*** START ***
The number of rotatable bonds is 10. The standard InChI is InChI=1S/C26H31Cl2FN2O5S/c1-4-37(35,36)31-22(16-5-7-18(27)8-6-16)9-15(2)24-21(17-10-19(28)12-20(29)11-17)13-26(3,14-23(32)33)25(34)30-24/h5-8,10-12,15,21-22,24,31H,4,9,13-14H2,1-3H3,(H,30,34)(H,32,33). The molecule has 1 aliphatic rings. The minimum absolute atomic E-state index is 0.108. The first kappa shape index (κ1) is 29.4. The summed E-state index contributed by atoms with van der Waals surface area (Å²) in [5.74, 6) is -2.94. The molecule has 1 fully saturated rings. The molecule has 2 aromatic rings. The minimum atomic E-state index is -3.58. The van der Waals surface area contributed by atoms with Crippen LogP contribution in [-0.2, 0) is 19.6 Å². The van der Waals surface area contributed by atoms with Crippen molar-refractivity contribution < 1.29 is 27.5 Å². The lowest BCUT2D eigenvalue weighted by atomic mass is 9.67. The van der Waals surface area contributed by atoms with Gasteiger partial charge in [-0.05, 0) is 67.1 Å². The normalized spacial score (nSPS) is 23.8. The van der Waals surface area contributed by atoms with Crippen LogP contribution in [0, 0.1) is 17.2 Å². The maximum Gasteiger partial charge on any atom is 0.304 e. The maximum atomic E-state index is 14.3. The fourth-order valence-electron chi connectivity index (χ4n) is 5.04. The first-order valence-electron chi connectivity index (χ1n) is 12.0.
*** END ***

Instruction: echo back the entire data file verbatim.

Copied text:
The number of rotatable bonds is 10. The standard InChI is InChI=1S/C26H31Cl2FN2O5S/c1-4-37(35,36)31-22(16-5-7-18(27)8-6-16)9-15(2)24-21(17-10-19(28)12-20(29)11-17)13-26(3,14-23(32)33)25(34)30-24/h5-8,10-12,15,21-22,24,31H,4,9,13-14H2,1-3H3,(H,30,34)(H,32,33). The molecule has 1 aliphatic rings. The minimum absolute atomic E-state index is 0.108. The first kappa shape index (κ1) is 29.4. The summed E-state index contributed by atoms with van der Waals surface area (Å²) in [5.74, 6) is -2.94. The molecule has 1 fully saturated rings. The molecule has 2 aromatic rings. The minimum atomic E-state index is -3.58. The van der Waals surface area contributed by atoms with Crippen LogP contribution in [-0.2, 0) is 19.6 Å². The van der Waals surface area contributed by atoms with Crippen molar-refractivity contribution < 1.29 is 27.5 Å². The lowest BCUT2D eigenvalue weighted by atomic mass is 9.67. The van der Waals surface area contributed by atoms with Gasteiger partial charge in [-0.05, 0) is 67.1 Å². The normalized spacial score (nSPS) is 23.8. The van der Waals surface area contributed by atoms with Crippen LogP contribution in [0, 0.1) is 17.2 Å². The maximum Gasteiger partial charge on any atom is 0.304 e. The maximum atomic E-state index is 14.3. The fourth-order valence-electron chi connectivity index (χ4n) is 5.04. The first-order valence-electron chi connectivity index (χ1n) is 12.0.